Therapy, Hell’s Kitchen Mainstay, Likely Closed for Good

After temporarily closing due to the coronavirus pandemic, it is “highly unlikely” Therapy will ever open again.
Facebook/ TherapyNYC

There may never be a last call at Therapy.

The popular bar in Hell’s Kitchen, already closed since the onset of the coronavirus pandemic, will likely be forced to shutter for good.

“It’s with tears in our eyes that we have to admit it is highly unlikely that Therapy will ever reopen,” Therapy noted in a Facebook post on July 19. “Every one of YOU who has ever worked here, performed here, partied here… We love you. And though we cannot be together today, always know you are Therapy’s family.”

The bar first closed in mid-March when it noted in a March 15 Facebook post that the establishment would be shuttered “until further notice.”

But now, months into a pandemic that continues to take a health and economic toll, the bar appears to have been unable to weather the storm.

Co-owner Tom Johnson did not immediately respond to requests for comment on August 3, but he told Eater in July that the owners failed to reach an agreement with the landlord at 348 West 52nd Street between Eighth and Ninth Avenues and he ultimately turned in his keys in April.

Johnson stressed that tourists are necessary for bars like Therapy to thrive, and he opted against pursuing the outdoor dining route because he estimated that the bar would have only recouped 30 to 40 percent of its usual business.

The two-story bar has been known for its ties to “RuPaul’s Drag Race,” often hosting contestants, but it was also a space for queer New Yorkers to simply grab drinks and socialize. More than 80 comments were posted in response to the bar’s Facebook post, with many individuals asking if it is too late to launch a GoFundMe page to raise rescue money.

Others reminisced about their years visiting or working at the bar, which first opened in 2003. Some commenters were former staff members, while others were everyday New Yorkers who enjoyed the bar.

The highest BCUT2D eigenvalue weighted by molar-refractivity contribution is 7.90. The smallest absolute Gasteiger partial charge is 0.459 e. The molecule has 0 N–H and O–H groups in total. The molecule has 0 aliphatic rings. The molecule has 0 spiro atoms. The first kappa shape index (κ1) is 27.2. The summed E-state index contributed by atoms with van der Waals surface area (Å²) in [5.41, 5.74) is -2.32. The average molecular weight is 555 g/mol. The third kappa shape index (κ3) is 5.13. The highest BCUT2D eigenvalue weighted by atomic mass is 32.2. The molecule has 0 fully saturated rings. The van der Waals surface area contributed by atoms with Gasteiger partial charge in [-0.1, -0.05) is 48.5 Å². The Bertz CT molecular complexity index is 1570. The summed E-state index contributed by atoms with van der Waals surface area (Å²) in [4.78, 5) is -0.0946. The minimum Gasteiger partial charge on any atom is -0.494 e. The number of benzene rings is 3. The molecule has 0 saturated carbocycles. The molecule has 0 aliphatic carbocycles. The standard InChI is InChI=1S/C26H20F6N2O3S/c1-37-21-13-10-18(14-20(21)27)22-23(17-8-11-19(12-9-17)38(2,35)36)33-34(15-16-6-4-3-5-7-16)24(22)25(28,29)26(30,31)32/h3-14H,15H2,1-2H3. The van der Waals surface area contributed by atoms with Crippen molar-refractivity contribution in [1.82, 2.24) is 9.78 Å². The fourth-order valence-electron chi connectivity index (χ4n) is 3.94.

In one comment, Jennifer Lameo said she was the only woman on the “original crew” that worked at the bar when it first opened.

“I’ve worked with and waited on some of the amazing people,” Lameo wrote. “We were a FAMILY and I love each and every person who walked through those doors. I love you, Therapy.”

International travelers also expressed disappointment in the wake of the bar’s announcement. Singapore resident Martin Perez said he visited the bar whenever he visited the Big Apple.

“Always had a great time and met a lot of amazing people,” he wrote. “Sad.”

It was a rocky year for the bar after it was already forced to close temporarily during Pride Month in 2019 — when unprecedented numbers of queer folks descended on the city for Stonewall 50/ WorldPride — while an unstable neighboring building was being demolished.

Therapy is among many local queer bars facing hardship during the pandemic. Alibi Lounge, a Black-owned gay bar in Harlem, was just starting to regain its footing with an outdoor dining option when it was burglarized late last month. Henrietta Hudson, a lesbian bar in the West Village, has remained closed after owner Lisa Cannistraci said she did not want to reopen until she can do so at 100 percent capacity. Both of those bars, however, have benefitted from generous GoFundMe fundraisers.

Whether Therapy will turn to GoFundMe is not yet clear, but Johnson seems open to such an idea.

“It’s great if people want to come together and invest in Therapy at some point,” Johnson told Eater. “I want nothing more than for all of this to go away, but I don’t see that happening anytime soon.”

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